Phosphorus in focus for Ragn-Sells
Phosphorus is a vital building block for all food production, without it our harvests would be halved. Furthermore, phosphoric fertilizer is currently produced using manufacturing processes that are highly energy-intensive.
There is an acute need for phosphorus recovery. Today, phosphorus is one of 27 substances that the EU has listed as Critical Raw Materials, (CRMs). This means that phosphorus is starting to run out. However, there are additional problems that make it acute - namely that 80 per cent of the world’s deposits are in disputed areas in Western Sahara, which means that extraction is associated with major geopolitical risks and problems. Moreover, the major sources of phosphates have high contents of contaminants.
What would it mean if we were to enact a new law stipulating at least 50 per cent recovery – as the motion proposes?
The climate challenge is impossible to address without society resolving its materials supply more effectively. This requires a transition to a circular economy, where we utilise the resources that have been extracted from the ground. Simply through utilising the phosphorus that is currently present in our sewage system, Sweden would be 75% self-sufficient, but obviously, this principle must be used for many more fractions. The mineral fertilizer that is used consists of phosphorus, potassium and nitrogen in different proportions depending on the soil’s requirements. At present they are produced using fossil fuels (natural gas is used to extract nitrogen from the air, not from the earth’s crust). But it is possible to recover all of these minerals with minimum if any fossil addition. We are looking for politicians who perceive the opportunity and act on it.
Where is Potassium in the cycle?
In the incineration ash (fly ash) which is formed in connection with incineration of household refuse after sorting of recyclable material. The ash consists of approximately 20% salts and potassium is one of these salts. In today’s processing, almost two thirds of the Swedish municipalities’ ash is transported to an island off the Norwegian coast where a limestone quarry is being refilled – in the long run this means that all the Potassium will be washed out to sea and not be recoverable. So, here too there is room for politicians to act and stop the wastefulness in use of the natural resources once they have been extracted from the earth’s crust.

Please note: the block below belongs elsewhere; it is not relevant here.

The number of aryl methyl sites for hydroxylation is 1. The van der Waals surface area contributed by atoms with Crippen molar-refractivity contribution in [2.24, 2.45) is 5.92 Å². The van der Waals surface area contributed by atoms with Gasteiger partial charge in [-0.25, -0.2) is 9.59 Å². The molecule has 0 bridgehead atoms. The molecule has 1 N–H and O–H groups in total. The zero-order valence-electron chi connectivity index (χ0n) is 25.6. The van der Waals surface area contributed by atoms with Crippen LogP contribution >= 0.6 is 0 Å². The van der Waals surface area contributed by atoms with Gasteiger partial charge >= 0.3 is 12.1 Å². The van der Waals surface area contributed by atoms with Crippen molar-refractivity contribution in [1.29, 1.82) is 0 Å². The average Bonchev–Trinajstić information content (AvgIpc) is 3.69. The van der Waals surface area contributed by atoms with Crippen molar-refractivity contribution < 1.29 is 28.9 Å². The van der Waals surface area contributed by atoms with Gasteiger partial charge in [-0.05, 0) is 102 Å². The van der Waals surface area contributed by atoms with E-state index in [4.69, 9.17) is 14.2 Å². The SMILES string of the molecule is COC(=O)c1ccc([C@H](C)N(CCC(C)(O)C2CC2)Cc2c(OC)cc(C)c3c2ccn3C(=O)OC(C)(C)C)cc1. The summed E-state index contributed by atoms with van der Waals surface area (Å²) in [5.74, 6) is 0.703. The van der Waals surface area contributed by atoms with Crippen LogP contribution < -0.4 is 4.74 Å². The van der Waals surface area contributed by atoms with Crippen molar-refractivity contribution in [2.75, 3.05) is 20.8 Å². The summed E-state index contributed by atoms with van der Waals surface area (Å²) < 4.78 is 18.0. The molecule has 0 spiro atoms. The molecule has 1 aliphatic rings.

Has anyone made more progress with this issue? Someone we can learn from?
Germany has come a long way and is a major source of inspiration. It is facing the same challenge as Sweden, but has decided to get a serious grip on the issue! A new law was passed in the autumn which places tougher requirements on German sewage works to recover at least 50 per cent of the phosphorus from the sewage sludge. And all actors are required to submit their plan to the German authorities for how this is to be achieved as early as 2023.
Focusing on resources in relation to the issue of waste is climate smart. Moreover, we risk continuing to pass environmental debts to future generations to deal with!